Talking to others in person is such an integral part of our culture. For so many of us, our face-to-face interactions have been severely limited in the last two years due to the global pandemic. This has isolated us in so many ways and it can be hard to remember what it feels like to exchange ideas with another person, either casually or for a purpose, while responding in real time to the other person’s ideas, reactions, and feelings.
The work of scientists and politicians are both accountable to society, with the promise of science to improve our lives, and for policies to benefit the people. As such, it is important that both of these groups regularly meet and talk to the public. Scientists are a subset of people that politicians should meet, just as policy-makers are a subset of people with whom scientists should share their work. Despite this, opportunities for scientists to meet with policy-makers are usually limited to formal occasions such as committee meetings, where the interaction can feel adversarial, or times when one party is seeking favour from another (e.g. funding for science, election time). In an ideal world, informal meetings without an agenda where these two groups could learn about the other’s world would occur regularly. However, differences in culture, time frames, and end goals all pose barriers to these two groups communicating more regularly1. To combat this, the Canadian Science Policy Centre2 has worked extensively to build a strong and effective science policy community, bringing together scientists, policy makers, and everyone in between. Their Science Meets Parliament program was one of their efforts, bringing together Tier 2 Canada Research Chairs from across Canada with a diverse demographic representation. The goal of the program was to bring together these researchers in the natural sciences, engineering, health sciences, and social sciences with parliamentarians in a setting where there was no specific agenda beyond learning more about the other party’s work.
In preparation for these in-person meetings in Ottawa, myself and 42 other participants of the 2021/2022 edition of Science Meets Parliament attended 14 remote training sessions between May 2021 to April 2022 covering basics such as the Westminister Government system, the role of science in policy, and science communications, as well as participating in open conversations with past parliamentarians, bureaucracy leaders, and the leaders of the Tri-Council agencies. Even though I completed all my education, from kindergarten to doctorate, in Canada and consider myself reasonably well-informed on how our country functions, I realized throughout this program that there were severe gaps in my understanding of government, especially regarding the interface between science and policy, even though it implicitly defines my career. These sessions were a build up to our Day on the Hill, where I was privileged to shadow my Member of Parliament Andy Fillmore for part of the day and then to meet with the Honourable Dan Vandal, Minister of Northern Affairs, Minister responsible for Prairies Economic Development Canada and Minister responsible for the Canadian Northern Economic Development Agency. For the first time in my life, I attended Question Period, witnessing our democracy at work, and then attended the Government Operations and Estimations Committee’s meeting on the National Shipbuilding Strategy, which was of particular interest since Atlantic Canada is so heavily dependent on the ocean-sector.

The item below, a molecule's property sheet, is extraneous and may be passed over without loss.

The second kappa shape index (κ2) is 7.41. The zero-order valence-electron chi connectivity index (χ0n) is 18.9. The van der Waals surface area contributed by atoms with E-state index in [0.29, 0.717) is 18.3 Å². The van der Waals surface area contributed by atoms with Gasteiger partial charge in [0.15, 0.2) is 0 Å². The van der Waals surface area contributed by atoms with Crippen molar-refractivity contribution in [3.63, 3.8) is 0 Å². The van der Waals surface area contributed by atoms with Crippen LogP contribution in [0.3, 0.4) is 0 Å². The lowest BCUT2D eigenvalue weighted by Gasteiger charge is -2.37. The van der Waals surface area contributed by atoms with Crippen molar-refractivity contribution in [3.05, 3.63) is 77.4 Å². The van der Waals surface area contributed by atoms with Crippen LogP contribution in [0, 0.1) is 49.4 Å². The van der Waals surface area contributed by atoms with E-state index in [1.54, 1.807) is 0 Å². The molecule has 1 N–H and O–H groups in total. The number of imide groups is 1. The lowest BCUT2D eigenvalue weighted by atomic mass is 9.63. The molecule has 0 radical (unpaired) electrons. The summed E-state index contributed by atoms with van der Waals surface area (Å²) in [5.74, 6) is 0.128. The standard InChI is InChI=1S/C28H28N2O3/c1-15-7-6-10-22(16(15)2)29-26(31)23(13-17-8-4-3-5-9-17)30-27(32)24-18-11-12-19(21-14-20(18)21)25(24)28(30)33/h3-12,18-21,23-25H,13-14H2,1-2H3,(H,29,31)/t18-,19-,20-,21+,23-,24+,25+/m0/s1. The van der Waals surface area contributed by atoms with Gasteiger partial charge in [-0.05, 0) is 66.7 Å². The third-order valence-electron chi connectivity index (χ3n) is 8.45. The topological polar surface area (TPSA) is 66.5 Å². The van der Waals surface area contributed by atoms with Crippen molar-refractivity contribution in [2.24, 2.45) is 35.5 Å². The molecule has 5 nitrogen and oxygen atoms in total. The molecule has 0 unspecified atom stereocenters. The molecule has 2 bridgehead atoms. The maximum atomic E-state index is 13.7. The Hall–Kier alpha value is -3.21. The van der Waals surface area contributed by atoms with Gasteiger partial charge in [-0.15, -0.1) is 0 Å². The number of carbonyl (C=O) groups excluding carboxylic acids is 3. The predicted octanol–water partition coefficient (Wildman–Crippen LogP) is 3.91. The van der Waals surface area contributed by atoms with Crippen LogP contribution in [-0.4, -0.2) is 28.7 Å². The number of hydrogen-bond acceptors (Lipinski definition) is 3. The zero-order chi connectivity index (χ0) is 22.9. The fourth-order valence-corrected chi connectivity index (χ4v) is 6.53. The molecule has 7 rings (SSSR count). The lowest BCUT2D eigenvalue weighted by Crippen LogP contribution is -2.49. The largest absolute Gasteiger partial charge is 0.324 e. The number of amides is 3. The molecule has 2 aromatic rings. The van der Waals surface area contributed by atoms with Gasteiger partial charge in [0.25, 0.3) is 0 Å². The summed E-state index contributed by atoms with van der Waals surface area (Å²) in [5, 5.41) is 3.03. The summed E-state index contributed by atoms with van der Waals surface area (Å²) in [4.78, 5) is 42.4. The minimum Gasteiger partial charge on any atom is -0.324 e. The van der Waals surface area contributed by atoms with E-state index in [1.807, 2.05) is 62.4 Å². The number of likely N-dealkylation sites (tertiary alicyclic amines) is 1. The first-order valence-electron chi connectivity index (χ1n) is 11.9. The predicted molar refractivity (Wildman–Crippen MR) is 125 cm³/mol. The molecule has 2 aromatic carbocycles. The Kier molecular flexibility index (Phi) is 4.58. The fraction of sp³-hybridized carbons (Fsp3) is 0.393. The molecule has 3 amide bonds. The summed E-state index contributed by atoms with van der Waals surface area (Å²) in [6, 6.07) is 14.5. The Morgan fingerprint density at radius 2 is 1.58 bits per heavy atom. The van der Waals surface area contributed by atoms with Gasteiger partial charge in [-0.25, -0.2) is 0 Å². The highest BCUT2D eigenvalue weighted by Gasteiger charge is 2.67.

What stood out the most from my experience with the Science Meets Parliament program was that direct communication with parliamentarians, especially your MP, is a very effective way to participate in our democratic process. For example, during Question Period, MPs cited their constituents’ emails describing the long wait times they were experiencing for passports. It would have never occurred to me that my small complaint could become a national affair that was worthy of being addressed by the Prime Minister of the country, but my day in Ottawa showed me that anyone’s issue, including scientific concerns, could be brought to a national stage. The program also made me realize the importance of developing relationships with parliamentarians. As a citizen reading media reports on scandal after scandal, it can be easy to be disenfranchised by politicians and wonder about their motivations for joining politics. However, actually talking to my MP in an unstructured environment gave me the opportunity to learn that his trajectory was not exceptionally different from my own, with the main difference being that when he saw a problem with the system, he stepped up, and gave up his career to help make our country better. My respect for parliamentarians increased greatly after this event. I hope that our interactions similarly reminded them that developing scientific evidence often requires months years of hard work, unlike alternative facts, which are a dime a dozen. In an age where anyone can find a platform to expound their ideas into the void of the internet, developing a personal connection and truly talking, listening, and interacting with someone face-to-face is more important than ever.
1-Saner, Marc, A Map of the Interface Between Science & Policy (January 1, 2007). Staff Papers, Council of Canadian Academies, 2007, Available at SSRN: https://ssrn.com/abstract=1555769